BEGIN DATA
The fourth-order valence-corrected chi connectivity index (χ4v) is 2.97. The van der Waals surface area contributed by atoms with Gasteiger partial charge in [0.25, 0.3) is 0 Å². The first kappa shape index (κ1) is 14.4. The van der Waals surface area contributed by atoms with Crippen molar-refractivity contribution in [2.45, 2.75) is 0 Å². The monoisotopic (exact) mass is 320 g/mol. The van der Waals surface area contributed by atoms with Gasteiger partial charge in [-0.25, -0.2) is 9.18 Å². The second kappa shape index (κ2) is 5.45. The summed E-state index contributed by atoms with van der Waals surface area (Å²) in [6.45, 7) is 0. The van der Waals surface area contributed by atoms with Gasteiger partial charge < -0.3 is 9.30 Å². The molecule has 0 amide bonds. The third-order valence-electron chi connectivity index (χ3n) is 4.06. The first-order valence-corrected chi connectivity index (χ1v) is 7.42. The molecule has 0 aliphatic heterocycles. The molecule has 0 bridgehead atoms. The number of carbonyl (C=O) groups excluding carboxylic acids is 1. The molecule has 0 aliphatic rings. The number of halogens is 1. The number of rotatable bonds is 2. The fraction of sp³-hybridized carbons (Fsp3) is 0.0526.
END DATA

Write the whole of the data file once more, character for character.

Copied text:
The fourth-order valence-corrected chi connectivity index (χ4v) is 2.97. The van der Waals surface area contributed by atoms with Gasteiger partial charge in [0.25, 0.3) is 0 Å². The first kappa shape index (κ1) is 14.4. The van der Waals surface area contributed by atoms with Crippen molar-refractivity contribution in [2.45, 2.75) is 0 Å². The monoisotopic (exact) mass is 320 g/mol. The van der Waals surface area contributed by atoms with Gasteiger partial charge in [-0.25, -0.2) is 9.18 Å². The second kappa shape index (κ2) is 5.45. The summed E-state index contributed by atoms with van der Waals surface area (Å²) in [6.45, 7) is 0. The van der Waals surface area contributed by atoms with Gasteiger partial charge < -0.3 is 9.30 Å². The molecule has 0 amide bonds. The third-order valence-electron chi connectivity index (χ3n) is 4.06. The first-order valence-corrected chi connectivity index (χ1v) is 7.42. The molecule has 0 aliphatic heterocycles. The molecule has 0 bridgehead atoms. The number of carbonyl (C=O) groups excluding carboxylic acids is 1. The molecule has 0 aliphatic rings. The number of halogens is 1. The number of rotatable bonds is 2. The fraction of sp³-hybridized carbons (Fsp3) is 0.0526.